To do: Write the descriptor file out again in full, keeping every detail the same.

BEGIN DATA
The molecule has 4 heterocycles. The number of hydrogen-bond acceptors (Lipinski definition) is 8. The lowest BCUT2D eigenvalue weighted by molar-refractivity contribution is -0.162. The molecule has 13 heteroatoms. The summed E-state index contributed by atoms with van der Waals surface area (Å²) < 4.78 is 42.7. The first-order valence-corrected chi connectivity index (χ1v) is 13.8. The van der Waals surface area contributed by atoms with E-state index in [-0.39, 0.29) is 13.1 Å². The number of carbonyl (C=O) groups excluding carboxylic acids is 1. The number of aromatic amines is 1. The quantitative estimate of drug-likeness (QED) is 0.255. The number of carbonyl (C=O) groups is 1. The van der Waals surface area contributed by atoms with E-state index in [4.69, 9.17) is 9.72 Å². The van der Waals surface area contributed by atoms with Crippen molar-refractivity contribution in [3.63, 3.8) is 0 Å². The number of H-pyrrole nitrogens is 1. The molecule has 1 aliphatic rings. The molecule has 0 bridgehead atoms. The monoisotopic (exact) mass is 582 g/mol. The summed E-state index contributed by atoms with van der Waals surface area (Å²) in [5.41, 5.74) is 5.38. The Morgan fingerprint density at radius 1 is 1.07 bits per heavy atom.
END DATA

The molecule has 4 heterocycles. The number of hydrogen-bond acceptors (Lipinski definition) is 8. The lowest BCUT2D eigenvalue weighted by molar-refractivity contribution is -0.162. The molecule has 13 heteroatoms. The summed E-state index contributed by atoms with van der Waals surface area (Å²) < 4.78 is 42.7. The first-order valence-corrected chi connectivity index (χ1v) is 13.8. The van der Waals surface area contributed by atoms with E-state index in [-0.39, 0.29) is 13.1 Å². The number of carbonyl (C=O) groups excluding carboxylic acids is 1. The number of aromatic amines is 1. The quantitative estimate of drug-likeness (QED) is 0.255. The number of carbonyl (C=O) groups is 1. The van der Waals surface area contributed by atoms with E-state index in [4.69, 9.17) is 9.72 Å². The van der Waals surface area contributed by atoms with Crippen molar-refractivity contribution in [3.63, 3.8) is 0 Å². The number of H-pyrrole nitrogens is 1. The molecule has 1 aliphatic rings. The molecule has 0 bridgehead atoms. The monoisotopic (exact) mass is 582 g/mol. The summed E-state index contributed by atoms with van der Waals surface area (Å²) in [5.41, 5.74) is 5.38. The Morgan fingerprint density at radius 1 is 1.07 bits per heavy atom.